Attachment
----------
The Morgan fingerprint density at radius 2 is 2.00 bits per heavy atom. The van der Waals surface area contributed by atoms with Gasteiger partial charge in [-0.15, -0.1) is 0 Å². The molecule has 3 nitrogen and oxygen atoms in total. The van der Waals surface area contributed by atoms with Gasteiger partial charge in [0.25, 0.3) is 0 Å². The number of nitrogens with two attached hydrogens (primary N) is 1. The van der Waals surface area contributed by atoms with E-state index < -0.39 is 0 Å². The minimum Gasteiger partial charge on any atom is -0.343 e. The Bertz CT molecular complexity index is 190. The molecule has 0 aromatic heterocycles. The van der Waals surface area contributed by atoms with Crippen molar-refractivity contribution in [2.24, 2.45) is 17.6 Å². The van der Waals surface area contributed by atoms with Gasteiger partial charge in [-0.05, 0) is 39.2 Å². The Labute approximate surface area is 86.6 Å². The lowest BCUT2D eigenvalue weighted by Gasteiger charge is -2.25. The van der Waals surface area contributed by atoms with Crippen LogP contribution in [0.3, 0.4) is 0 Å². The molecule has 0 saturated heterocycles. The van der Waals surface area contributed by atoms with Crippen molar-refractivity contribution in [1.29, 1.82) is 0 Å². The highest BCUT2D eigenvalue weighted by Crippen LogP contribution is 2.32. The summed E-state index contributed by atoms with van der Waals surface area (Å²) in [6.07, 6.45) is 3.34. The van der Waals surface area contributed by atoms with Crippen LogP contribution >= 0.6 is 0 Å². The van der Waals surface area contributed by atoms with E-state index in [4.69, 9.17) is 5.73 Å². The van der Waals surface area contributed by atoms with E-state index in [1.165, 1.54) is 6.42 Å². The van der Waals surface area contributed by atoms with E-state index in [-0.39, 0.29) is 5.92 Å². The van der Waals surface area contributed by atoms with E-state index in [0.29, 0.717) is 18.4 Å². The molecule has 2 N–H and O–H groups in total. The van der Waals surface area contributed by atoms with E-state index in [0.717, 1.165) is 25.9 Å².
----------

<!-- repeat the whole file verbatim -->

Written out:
The Morgan fingerprint density at radius 2 is 2.00 bits per heavy atom. The van der Waals surface area contributed by atoms with Gasteiger partial charge in [-0.15, -0.1) is 0 Å². The molecule has 3 nitrogen and oxygen atoms in total. The van der Waals surface area contributed by atoms with Gasteiger partial charge in [0.25, 0.3) is 0 Å². The number of nitrogens with two attached hydrogens (primary N) is 1. The van der Waals surface area contributed by atoms with E-state index < -0.39 is 0 Å². The minimum Gasteiger partial charge on any atom is -0.343 e. The Bertz CT molecular complexity index is 190. The molecule has 0 aromatic heterocycles. The van der Waals surface area contributed by atoms with Crippen molar-refractivity contribution in [2.24, 2.45) is 17.6 Å². The van der Waals surface area contributed by atoms with Gasteiger partial charge in [-0.05, 0) is 39.2 Å². The Labute approximate surface area is 86.6 Å². The lowest BCUT2D eigenvalue weighted by Gasteiger charge is -2.25. The van der Waals surface area contributed by atoms with Crippen LogP contribution in [0.3, 0.4) is 0 Å². The molecule has 0 saturated heterocycles. The van der Waals surface area contributed by atoms with Crippen molar-refractivity contribution in [1.29, 1.82) is 0 Å². The highest BCUT2D eigenvalue weighted by Crippen LogP contribution is 2.32. The summed E-state index contributed by atoms with van der Waals surface area (Å²) in [6.07, 6.45) is 3.34. The van der Waals surface area contributed by atoms with Crippen LogP contribution >= 0.6 is 0 Å². The van der Waals surface area contributed by atoms with E-state index in [4.69, 9.17) is 5.73 Å². The van der Waals surface area contributed by atoms with E-state index in [1.165, 1.54) is 6.42 Å². The van der Waals surface area contributed by atoms with E-state index in [-0.39, 0.29) is 5.92 Å². The van der Waals surface area contributed by atoms with E-state index in [0.29, 0.717) is 18.4 Å². The molecule has 2 N–H and O–H groups in total. The van der Waals surface area contributed by atoms with E-state index in [0.717, 1.165) is 25.9 Å².